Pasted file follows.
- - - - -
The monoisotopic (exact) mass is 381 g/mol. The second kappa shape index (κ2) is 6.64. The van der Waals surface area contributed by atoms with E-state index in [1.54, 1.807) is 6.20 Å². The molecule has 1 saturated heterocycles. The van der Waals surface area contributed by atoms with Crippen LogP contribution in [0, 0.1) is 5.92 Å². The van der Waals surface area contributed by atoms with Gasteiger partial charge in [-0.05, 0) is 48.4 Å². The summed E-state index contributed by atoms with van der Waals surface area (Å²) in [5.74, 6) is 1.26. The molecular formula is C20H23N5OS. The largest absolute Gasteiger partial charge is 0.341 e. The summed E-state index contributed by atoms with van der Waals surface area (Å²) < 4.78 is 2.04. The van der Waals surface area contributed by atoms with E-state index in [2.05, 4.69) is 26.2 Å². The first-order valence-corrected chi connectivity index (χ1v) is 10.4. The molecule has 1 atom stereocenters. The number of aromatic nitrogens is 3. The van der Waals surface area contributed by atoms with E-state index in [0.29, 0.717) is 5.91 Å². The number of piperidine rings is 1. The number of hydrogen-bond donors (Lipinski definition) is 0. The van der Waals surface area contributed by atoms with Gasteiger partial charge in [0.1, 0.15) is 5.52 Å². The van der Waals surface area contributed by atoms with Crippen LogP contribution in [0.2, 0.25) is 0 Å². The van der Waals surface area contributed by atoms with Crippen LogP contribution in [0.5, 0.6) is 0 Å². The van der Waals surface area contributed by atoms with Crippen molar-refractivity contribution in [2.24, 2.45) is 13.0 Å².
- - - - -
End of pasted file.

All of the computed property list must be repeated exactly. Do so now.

The monoisotopic (exact) mass is 381 g/mol. The second kappa shape index (κ2) is 6.64. The van der Waals surface area contributed by atoms with E-state index in [1.54, 1.807) is 6.20 Å². The molecule has 1 saturated heterocycles. The van der Waals surface area contributed by atoms with Crippen LogP contribution in [0, 0.1) is 5.92 Å². The van der Waals surface area contributed by atoms with Gasteiger partial charge in [-0.05, 0) is 48.4 Å². The summed E-state index contributed by atoms with van der Waals surface area (Å²) in [5.74, 6) is 1.26. The molecular formula is C20H23N5OS. The largest absolute Gasteiger partial charge is 0.341 e. The summed E-state index contributed by atoms with van der Waals surface area (Å²) < 4.78 is 2.04. The van der Waals surface area contributed by atoms with E-state index in [2.05, 4.69) is 26.2 Å². The first-order valence-corrected chi connectivity index (χ1v) is 10.4. The molecule has 1 atom stereocenters. The number of aromatic nitrogens is 3. The van der Waals surface area contributed by atoms with E-state index in [0.29, 0.717) is 5.91 Å². The number of piperidine rings is 1. The number of hydrogen-bond donors (Lipinski definition) is 0. The van der Waals surface area contributed by atoms with Gasteiger partial charge in [0.1, 0.15) is 5.52 Å². The van der Waals surface area contributed by atoms with Crippen LogP contribution in [0.2, 0.25) is 0 Å². The van der Waals surface area contributed by atoms with Crippen LogP contribution in [0.5, 0.6) is 0 Å². The van der Waals surface area contributed by atoms with Crippen molar-refractivity contribution in [2.24, 2.45) is 13.0 Å².